This is really the basic issue and principle which plaintiff seeks to litigate. Plaintiff stresses the small capital investment of the directors prior to the 1968 offering, and the subsequent huge gains realized in the sale of their stock to the public in 1968 and 1971. Plaintiff contends that the exchange offer is an attempt to squeeze out the public and the package does not give the public fair value. At the hearing, plaintiff's expert testified that the appropriate way to measure true value was by what he called "intrinsic value"; that figure is arrived at by looking at the history of the price-earnings ratios of a company. Using that formula, he placed the current value of WRG shares at a high of $22 and a low of $19 -- $20. Defendants are, of course, using current market value to measure the fairness of the exchange offer, and that certainly is regarded as a fair indication of value. See Application of Deutschmann, 281 A.D. 14, 116 N.Y.S. 2d 578 (1st Dept. 1952). Whether the offer is fair or unfair or a good or a bad transaction, however, does not raise a federal question. See Lewis v. Siegel, CCH Fed. Sec. L. Rep. P93, 992 (S.D.N.Y., May 18, 1973); Armour and Company v. General Host Corporation, 296 F. Supp. 470 (S.D.N.Y. 1969).
Plaintiff alleges that the statement in the Prospectus to the effect that the shareholders' response to the exchange offer is voluntary is a misrepresentation. He contends that the proposal is really intended as an immediate or ultimate squeeze-out of the public. He may well be right, but I do not think that helps his cause. Obviously, defendants are seeking to capitalize on the current economic downtrend and are offering their shareholders a package which is attractive only because of unfavorable economic conditions. In fact, the package is saleable only because of those conditions. The shareholder may tender his stock and sell the debentures at a discount in order to get out while he can. He may, however, gamble and refuse to tender, or tender and indicate his faith in WRG's future prosperity by holding the debentures until maturity. The Prospectus gives him all the relevant facts and he can act on the basis of full information.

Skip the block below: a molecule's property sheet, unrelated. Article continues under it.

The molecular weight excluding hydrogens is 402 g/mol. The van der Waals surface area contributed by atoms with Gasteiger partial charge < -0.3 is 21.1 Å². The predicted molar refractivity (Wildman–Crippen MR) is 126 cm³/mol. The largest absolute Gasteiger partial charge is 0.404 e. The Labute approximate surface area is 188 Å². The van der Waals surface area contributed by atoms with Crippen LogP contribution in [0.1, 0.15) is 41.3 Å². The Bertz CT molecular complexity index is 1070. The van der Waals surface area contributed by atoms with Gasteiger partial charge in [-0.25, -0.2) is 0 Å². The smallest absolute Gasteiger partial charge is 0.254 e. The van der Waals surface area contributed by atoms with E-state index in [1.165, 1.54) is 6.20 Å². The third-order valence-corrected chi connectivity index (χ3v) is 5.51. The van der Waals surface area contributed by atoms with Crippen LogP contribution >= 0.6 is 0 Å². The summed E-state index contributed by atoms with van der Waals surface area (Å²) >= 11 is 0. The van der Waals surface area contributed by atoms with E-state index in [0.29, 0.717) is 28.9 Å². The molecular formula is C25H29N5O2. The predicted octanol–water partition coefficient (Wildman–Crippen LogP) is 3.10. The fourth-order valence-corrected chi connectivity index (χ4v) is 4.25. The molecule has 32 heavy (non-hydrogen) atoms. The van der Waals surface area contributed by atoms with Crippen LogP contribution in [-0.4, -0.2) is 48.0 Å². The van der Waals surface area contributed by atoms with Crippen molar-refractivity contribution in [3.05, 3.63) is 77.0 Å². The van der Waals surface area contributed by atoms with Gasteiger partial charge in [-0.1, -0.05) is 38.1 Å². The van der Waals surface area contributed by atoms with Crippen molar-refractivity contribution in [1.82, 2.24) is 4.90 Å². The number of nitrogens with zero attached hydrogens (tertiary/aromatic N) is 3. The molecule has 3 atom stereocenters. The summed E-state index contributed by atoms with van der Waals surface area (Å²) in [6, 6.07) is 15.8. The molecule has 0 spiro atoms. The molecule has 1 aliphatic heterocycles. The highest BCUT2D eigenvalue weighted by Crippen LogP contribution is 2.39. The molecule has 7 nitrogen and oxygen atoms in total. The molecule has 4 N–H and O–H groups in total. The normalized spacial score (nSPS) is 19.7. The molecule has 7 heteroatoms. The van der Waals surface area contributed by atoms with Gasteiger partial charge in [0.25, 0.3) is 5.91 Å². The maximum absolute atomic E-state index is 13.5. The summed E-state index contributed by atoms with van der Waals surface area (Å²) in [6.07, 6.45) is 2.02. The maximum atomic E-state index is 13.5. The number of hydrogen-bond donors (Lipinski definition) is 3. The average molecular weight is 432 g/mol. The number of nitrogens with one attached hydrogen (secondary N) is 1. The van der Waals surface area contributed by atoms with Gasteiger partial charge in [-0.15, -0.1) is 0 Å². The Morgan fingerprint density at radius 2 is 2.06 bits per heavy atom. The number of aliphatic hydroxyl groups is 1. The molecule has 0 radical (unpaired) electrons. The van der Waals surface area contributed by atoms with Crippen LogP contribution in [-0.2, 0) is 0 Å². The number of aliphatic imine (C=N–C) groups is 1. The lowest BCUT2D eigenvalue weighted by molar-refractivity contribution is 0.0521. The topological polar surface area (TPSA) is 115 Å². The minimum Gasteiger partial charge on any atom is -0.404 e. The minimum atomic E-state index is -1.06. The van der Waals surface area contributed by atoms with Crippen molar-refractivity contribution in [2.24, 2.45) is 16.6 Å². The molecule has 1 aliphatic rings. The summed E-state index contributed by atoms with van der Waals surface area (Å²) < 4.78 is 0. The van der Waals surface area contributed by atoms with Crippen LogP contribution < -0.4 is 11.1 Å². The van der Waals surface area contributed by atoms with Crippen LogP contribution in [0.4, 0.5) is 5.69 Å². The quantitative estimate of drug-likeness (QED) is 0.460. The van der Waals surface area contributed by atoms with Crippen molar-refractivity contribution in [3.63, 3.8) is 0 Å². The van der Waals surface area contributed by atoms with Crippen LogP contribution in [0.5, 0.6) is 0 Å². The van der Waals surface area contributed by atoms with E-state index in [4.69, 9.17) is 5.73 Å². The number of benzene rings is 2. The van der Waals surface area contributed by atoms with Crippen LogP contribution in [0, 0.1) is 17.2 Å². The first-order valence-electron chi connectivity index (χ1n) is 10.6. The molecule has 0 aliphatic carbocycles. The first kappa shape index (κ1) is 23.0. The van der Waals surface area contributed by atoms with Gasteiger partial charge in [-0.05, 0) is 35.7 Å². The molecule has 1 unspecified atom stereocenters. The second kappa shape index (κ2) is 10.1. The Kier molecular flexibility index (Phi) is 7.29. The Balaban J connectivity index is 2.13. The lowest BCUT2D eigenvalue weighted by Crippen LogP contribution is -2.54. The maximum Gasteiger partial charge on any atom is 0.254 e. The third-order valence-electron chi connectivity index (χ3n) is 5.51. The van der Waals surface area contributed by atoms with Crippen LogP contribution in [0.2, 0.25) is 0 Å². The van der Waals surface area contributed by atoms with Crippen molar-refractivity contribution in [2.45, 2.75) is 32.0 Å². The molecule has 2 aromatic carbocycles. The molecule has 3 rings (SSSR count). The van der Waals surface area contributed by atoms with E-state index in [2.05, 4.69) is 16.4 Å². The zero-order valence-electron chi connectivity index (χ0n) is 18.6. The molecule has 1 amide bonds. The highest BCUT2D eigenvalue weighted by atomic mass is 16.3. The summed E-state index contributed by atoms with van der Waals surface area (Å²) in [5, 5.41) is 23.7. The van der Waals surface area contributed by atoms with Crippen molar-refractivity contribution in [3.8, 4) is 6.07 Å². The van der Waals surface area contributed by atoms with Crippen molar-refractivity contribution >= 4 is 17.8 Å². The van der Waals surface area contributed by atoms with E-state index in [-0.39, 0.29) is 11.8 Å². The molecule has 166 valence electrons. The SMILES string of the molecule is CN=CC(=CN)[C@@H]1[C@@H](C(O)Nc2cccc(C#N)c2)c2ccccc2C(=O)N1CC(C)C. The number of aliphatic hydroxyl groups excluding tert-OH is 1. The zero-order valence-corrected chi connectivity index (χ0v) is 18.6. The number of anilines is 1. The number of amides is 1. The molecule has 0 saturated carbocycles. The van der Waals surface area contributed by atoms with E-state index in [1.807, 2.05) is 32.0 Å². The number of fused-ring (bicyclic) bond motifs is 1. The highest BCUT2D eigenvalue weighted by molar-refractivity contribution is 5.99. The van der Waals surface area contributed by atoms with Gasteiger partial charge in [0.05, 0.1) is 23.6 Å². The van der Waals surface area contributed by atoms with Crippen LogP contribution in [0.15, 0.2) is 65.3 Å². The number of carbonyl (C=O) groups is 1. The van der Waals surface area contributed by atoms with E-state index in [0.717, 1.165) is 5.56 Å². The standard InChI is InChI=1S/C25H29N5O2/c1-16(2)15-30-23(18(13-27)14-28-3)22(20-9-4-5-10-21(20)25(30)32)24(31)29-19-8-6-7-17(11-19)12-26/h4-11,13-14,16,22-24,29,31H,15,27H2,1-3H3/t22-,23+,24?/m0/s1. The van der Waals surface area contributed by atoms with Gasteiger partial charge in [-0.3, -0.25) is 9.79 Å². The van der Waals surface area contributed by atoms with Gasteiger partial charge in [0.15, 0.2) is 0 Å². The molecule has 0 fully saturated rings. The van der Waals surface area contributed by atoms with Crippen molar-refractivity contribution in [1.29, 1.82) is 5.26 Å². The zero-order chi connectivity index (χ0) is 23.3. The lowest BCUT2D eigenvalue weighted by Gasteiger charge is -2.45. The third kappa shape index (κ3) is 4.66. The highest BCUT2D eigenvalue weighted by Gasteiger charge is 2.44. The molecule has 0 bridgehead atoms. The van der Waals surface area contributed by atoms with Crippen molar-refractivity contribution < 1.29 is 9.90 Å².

This is not the case of any hidden or secret action by an outside group to take over control of the company. Nor does there appear to be any sizeable group of shareholders opposed to the exchange proposal. Indeed, if such opposition does exist, defendants' plans to go "private" will be frustrated by a sizeable number of shareholders refusing to tender their shares.
While Sections 10(b) and 14(e) must be read flexibly, and not technically or restrictively, see Superintendent of Insurance of the State of New York v. Bankers Life and Casualty Company, 404 U.S. 6, 30 L. Ed. 2d 128, 92 S. Ct. 165 (1971); accord, Drachman v. Harvey, 453 F.2d 722 (2d Cir. 1972), there is nothing invalid per se in a corporate effort to free itself from federal regulations, provided the means and the methods used to effectuate that objective are allowable under the law. Nor has the federal securities law placed profit-making or shrewd business tactics designed to benefit insiders, without more, beyond the pale. Those laws in respect of their design and interpretive reach, as I understand them, including the provisions relied on here, are satisfied if a full and fair disclosure is made, so that the decision of the holders of WRG stock to accept or refuse the exchange offer can be said to have been freely based upon adequate information. See Popkin v. Bishop, 464 F.2d 714, 721 (2d Cir. 1972).
A public company going "private" may indeed raise serious questions concerning protection of the public interest. There is, however, no foundation on the record before me from which the ramifications of that interest within the reach of the federal securities laws might conceivably be explored. Thus plaintiff has failed to meet the alternative test pursuant to which a preliminary injunction might appropriately be granted.
Finally, it should be added that even if I am in error as to the reach of the federal securities laws, the plaintiff and the class he represents have an adequate remedy at law. Monetary damages will suffice to make them whole. See Tanzer Economic Associates v. Haynie, 388 F. Supp. 365 (S.D.N.Y. 1974) (Frankel, J.).
For these reasons, the motion for preliminary injunction is denied, and the restraining order heretofore entered is vacated. It is so ordered.